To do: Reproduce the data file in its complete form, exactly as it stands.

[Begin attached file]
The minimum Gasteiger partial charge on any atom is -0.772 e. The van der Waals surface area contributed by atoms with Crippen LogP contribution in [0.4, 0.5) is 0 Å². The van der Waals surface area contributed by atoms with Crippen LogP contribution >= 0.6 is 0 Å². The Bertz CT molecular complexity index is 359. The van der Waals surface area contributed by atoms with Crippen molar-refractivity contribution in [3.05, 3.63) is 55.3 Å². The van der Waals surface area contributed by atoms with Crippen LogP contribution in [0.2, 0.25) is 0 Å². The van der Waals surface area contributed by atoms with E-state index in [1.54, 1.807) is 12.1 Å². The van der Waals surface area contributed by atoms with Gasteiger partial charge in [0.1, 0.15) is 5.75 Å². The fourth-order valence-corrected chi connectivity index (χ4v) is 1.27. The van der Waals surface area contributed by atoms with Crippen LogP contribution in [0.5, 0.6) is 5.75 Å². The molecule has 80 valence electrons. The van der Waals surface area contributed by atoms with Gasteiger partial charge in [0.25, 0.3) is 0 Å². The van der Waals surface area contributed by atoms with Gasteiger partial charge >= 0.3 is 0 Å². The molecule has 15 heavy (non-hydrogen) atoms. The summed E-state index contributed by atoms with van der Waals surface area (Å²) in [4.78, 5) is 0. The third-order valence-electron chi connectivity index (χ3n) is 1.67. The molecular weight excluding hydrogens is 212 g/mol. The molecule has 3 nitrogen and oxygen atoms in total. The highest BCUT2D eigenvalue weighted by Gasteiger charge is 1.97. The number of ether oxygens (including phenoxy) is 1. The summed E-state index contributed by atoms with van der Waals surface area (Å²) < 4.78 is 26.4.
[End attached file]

The minimum Gasteiger partial charge on any atom is -0.772 e. The van der Waals surface area contributed by atoms with Crippen LogP contribution in [0.4, 0.5) is 0 Å². The van der Waals surface area contributed by atoms with Crippen LogP contribution >= 0.6 is 0 Å². The Bertz CT molecular complexity index is 359. The van der Waals surface area contributed by atoms with Crippen molar-refractivity contribution in [3.05, 3.63) is 55.3 Å². The van der Waals surface area contributed by atoms with Crippen LogP contribution in [0.2, 0.25) is 0 Å². The van der Waals surface area contributed by atoms with E-state index in [1.54, 1.807) is 12.1 Å². The van der Waals surface area contributed by atoms with Gasteiger partial charge in [0.1, 0.15) is 5.75 Å². The fourth-order valence-corrected chi connectivity index (χ4v) is 1.27. The van der Waals surface area contributed by atoms with Crippen LogP contribution in [0.5, 0.6) is 5.75 Å². The molecule has 80 valence electrons. The van der Waals surface area contributed by atoms with Gasteiger partial charge in [0.25, 0.3) is 0 Å². The van der Waals surface area contributed by atoms with Gasteiger partial charge >= 0.3 is 0 Å². The molecule has 15 heavy (non-hydrogen) atoms. The summed E-state index contributed by atoms with van der Waals surface area (Å²) in [4.78, 5) is 0. The third-order valence-electron chi connectivity index (χ3n) is 1.67. The molecular weight excluding hydrogens is 212 g/mol. The molecule has 3 nitrogen and oxygen atoms in total. The highest BCUT2D eigenvalue weighted by Gasteiger charge is 1.97. The number of ether oxygens (including phenoxy) is 1. The summed E-state index contributed by atoms with van der Waals surface area (Å²) < 4.78 is 26.4.